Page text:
Reflecting after this Father’s Day, a few of the staff at Cerini & Associates have collated some of their favorite and inspirational quotes, lessons, and tidbits from their fathers. As the old adage goes, “Father knows best.” Or perhaps “the apple does not fall far from the tree.” Either way, our fathers are, for many of us, our first and best male role model; someone who is there to teach us from his mistakes and to help us when we make our own.
“It’s nice to be important, but it is important to be nice.”
When I was 17 and got my first supervisory role at a restaurant, my dad told me this, and it has always stuck with me. My dad worked for 20+ years as a Detective Sergeant in the NYPD, so he clearly knew a thing or two about how to be an effective supervisor. He was also spoken of in such high esteem and regard by his co-workers. Even though I was only working at a restaurant at the time, I knew that in the end, being respected by co-workers is very important. When I asked him how he did it, he gave me the above quote about treating everyone “nice,” not trying to run them into the ground, and taking the time to care about their personal problems that could affect their work.
“Don’t say it unless you plan on following through with it.”
People often promise the world but deliver on very little. In the past, a promise and a handshake were enough … my word is my bond. My dad wasn’t perfect, not sure anyone’s is, but you always knew, good or bad, that if the words came out of his mouth that it was happening. That was the case at home and at work, where he was a production manager, responsible for all the output for the company he worked for. That has stuck with me throughout my whole life, and I believe in honesty and following through on what I say. This is important in life and at work. Without trust and the ability to rely on the people you work with, you’ve got nothing.
“Don’t be afraid of hard work and don’t be afraid to work hard.”
My dad is almost 95 years old and is still an amazing, artistic, self-reflective person. He had his own graphic design business, which often required him to work late and on the weekends. When I was 12, he landed a huge account, and we all had to go to the office to help. When things got tough, like when clients were difficult and demanding, he would tell us, “time to go and get some ice cream!” He always knew how to correct the mood. When I started working at one of the big accounting firms in 1985, he would call me in the morning to talk to me, calm me down, and would ask me “Are you breathing?” Kind of a funny thing to ask but he was way ahead of the “Keep Calm” phrase.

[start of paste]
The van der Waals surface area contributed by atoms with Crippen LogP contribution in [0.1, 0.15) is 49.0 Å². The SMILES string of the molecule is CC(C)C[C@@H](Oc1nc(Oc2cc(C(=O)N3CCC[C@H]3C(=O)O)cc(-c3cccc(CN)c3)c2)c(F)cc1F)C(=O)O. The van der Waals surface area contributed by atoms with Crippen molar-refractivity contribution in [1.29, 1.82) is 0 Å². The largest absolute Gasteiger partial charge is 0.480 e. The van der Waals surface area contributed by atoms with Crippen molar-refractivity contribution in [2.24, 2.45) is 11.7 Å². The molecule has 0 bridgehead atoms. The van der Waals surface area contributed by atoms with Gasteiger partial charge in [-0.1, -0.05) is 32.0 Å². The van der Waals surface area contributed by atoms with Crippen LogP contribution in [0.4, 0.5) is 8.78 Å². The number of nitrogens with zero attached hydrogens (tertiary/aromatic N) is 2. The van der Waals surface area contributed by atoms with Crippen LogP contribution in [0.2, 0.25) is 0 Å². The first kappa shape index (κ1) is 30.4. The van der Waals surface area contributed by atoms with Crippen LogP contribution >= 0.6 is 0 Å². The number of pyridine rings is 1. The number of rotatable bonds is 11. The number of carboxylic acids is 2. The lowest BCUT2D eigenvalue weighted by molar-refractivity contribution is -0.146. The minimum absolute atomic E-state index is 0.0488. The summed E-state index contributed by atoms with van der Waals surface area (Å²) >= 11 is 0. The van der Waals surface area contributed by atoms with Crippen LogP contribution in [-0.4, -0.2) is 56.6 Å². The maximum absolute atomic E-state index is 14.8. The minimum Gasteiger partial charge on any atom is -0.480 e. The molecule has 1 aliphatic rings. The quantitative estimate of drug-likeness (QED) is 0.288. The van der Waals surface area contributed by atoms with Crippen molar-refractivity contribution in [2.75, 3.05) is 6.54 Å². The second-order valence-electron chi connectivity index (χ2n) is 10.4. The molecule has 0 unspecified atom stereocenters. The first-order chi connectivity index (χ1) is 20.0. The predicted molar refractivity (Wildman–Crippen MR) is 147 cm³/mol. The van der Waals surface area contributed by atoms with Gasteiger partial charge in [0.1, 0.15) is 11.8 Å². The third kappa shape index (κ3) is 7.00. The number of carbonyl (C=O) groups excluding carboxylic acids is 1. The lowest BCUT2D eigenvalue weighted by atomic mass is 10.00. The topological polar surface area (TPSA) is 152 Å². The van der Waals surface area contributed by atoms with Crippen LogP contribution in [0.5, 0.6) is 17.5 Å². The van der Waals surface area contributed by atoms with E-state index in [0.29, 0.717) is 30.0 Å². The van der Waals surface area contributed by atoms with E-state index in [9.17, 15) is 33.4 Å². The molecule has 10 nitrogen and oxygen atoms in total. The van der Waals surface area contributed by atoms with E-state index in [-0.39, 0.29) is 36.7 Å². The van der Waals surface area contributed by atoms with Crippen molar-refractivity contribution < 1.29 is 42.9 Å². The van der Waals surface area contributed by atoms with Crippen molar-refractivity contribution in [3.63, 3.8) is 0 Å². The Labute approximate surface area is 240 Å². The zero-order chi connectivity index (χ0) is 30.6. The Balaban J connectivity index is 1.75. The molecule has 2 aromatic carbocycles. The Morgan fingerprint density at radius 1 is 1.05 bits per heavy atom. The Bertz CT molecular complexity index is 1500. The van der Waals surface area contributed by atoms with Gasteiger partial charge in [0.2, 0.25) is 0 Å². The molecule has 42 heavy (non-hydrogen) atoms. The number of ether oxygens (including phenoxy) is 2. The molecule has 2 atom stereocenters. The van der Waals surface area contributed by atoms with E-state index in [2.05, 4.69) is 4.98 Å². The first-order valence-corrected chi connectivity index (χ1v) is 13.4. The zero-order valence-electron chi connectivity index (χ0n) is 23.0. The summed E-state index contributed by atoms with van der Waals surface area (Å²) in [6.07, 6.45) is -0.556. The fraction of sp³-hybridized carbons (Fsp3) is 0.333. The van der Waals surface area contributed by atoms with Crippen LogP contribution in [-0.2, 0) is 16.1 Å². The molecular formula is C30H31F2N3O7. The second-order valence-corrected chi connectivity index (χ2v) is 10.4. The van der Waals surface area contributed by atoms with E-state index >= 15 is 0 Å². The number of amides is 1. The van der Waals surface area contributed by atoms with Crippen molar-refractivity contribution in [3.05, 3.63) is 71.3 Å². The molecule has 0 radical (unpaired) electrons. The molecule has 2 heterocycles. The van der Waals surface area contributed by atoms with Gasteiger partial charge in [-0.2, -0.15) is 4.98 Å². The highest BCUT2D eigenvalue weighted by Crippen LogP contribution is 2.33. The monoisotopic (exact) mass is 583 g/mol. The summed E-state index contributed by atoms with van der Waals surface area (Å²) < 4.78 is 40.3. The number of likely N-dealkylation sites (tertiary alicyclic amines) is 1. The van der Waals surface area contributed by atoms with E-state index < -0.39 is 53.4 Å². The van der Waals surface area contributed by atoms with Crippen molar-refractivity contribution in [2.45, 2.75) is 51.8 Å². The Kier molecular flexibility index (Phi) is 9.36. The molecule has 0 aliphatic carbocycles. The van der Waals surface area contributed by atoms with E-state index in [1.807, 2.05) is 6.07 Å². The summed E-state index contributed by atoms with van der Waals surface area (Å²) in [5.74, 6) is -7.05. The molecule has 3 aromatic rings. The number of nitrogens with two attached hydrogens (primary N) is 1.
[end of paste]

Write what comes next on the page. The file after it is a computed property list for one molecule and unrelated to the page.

“Be your own advocate.”
My Dad will always give credit to those who helped him throughout his career, but I also give him tremendous recognition for his drive, boundless energy, and ultimate success. He taught me that I should define my own success, create specific goals and find ways to achieve them. It’s important to have the support of others and the valuable guidance of mentors, but in the end, you are your best advocate. I continue to organize my priorities, ask questions and find ways to overcome any obstacles. It requires courage, persistence and a voice!
It never ceases to amaze us how much great information and advice we could get from our dads, and how much smarter they got, the older we got. Sure, at times it seemed like they were just either making lame dad jokes or trying to ruin our teenage lives, but behind all of this were men who just had our best interests at heart. Learning to take great advice is something that separates the best leaders and businesses from the pack; and sometimes that advice is from the guy who we often take for granted.
Edward McWilliams, CPA